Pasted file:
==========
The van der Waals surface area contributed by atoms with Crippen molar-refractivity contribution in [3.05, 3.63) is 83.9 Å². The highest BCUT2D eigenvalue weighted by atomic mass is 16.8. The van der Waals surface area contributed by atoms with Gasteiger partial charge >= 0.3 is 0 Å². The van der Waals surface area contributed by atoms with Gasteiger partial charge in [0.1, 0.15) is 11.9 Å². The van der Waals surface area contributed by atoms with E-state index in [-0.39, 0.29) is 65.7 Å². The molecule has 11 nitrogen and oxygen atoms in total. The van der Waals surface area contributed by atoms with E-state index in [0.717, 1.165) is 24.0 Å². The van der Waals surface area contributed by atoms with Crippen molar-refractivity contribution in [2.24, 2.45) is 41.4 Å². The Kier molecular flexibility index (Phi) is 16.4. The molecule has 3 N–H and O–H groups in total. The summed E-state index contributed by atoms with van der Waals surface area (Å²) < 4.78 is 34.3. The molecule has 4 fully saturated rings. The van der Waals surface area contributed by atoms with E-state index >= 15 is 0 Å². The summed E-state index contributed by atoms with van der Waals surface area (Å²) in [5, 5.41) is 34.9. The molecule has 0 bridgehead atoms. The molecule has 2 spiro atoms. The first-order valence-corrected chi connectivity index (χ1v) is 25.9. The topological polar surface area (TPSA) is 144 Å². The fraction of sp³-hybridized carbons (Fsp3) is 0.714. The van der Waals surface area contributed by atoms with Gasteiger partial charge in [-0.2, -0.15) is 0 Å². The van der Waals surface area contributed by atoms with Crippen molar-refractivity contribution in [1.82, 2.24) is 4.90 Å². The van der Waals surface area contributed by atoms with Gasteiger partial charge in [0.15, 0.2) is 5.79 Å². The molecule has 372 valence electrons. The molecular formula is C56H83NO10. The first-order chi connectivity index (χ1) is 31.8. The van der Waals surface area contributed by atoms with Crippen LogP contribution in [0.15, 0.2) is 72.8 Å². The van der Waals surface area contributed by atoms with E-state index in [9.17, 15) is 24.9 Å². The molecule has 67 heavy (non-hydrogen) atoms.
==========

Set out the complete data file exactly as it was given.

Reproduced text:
The van der Waals surface area contributed by atoms with Crippen molar-refractivity contribution in [3.05, 3.63) is 83.9 Å². The highest BCUT2D eigenvalue weighted by atomic mass is 16.8. The van der Waals surface area contributed by atoms with Gasteiger partial charge >= 0.3 is 0 Å². The van der Waals surface area contributed by atoms with Gasteiger partial charge in [0.1, 0.15) is 11.9 Å². The van der Waals surface area contributed by atoms with E-state index in [-0.39, 0.29) is 65.7 Å². The molecule has 11 nitrogen and oxygen atoms in total. The van der Waals surface area contributed by atoms with E-state index in [0.717, 1.165) is 24.0 Å². The van der Waals surface area contributed by atoms with Crippen molar-refractivity contribution in [2.24, 2.45) is 41.4 Å². The Kier molecular flexibility index (Phi) is 16.4. The molecule has 3 N–H and O–H groups in total. The summed E-state index contributed by atoms with van der Waals surface area (Å²) < 4.78 is 34.3. The molecule has 4 fully saturated rings. The van der Waals surface area contributed by atoms with E-state index >= 15 is 0 Å². The summed E-state index contributed by atoms with van der Waals surface area (Å²) in [5, 5.41) is 34.9. The molecule has 0 bridgehead atoms. The molecule has 2 spiro atoms. The first-order valence-corrected chi connectivity index (χ1v) is 25.9. The topological polar surface area (TPSA) is 144 Å². The fraction of sp³-hybridized carbons (Fsp3) is 0.714. The van der Waals surface area contributed by atoms with Gasteiger partial charge in [-0.2, -0.15) is 0 Å². The van der Waals surface area contributed by atoms with Crippen molar-refractivity contribution in [1.82, 2.24) is 4.90 Å². The van der Waals surface area contributed by atoms with Gasteiger partial charge in [0.15, 0.2) is 5.79 Å². The molecule has 372 valence electrons. The molecular formula is C56H83NO10. The first-order chi connectivity index (χ1) is 31.8. The van der Waals surface area contributed by atoms with Crippen LogP contribution in [0.15, 0.2) is 72.8 Å². The van der Waals surface area contributed by atoms with E-state index in [9.17, 15) is 24.9 Å². The molecule has 67 heavy (non-hydrogen) atoms.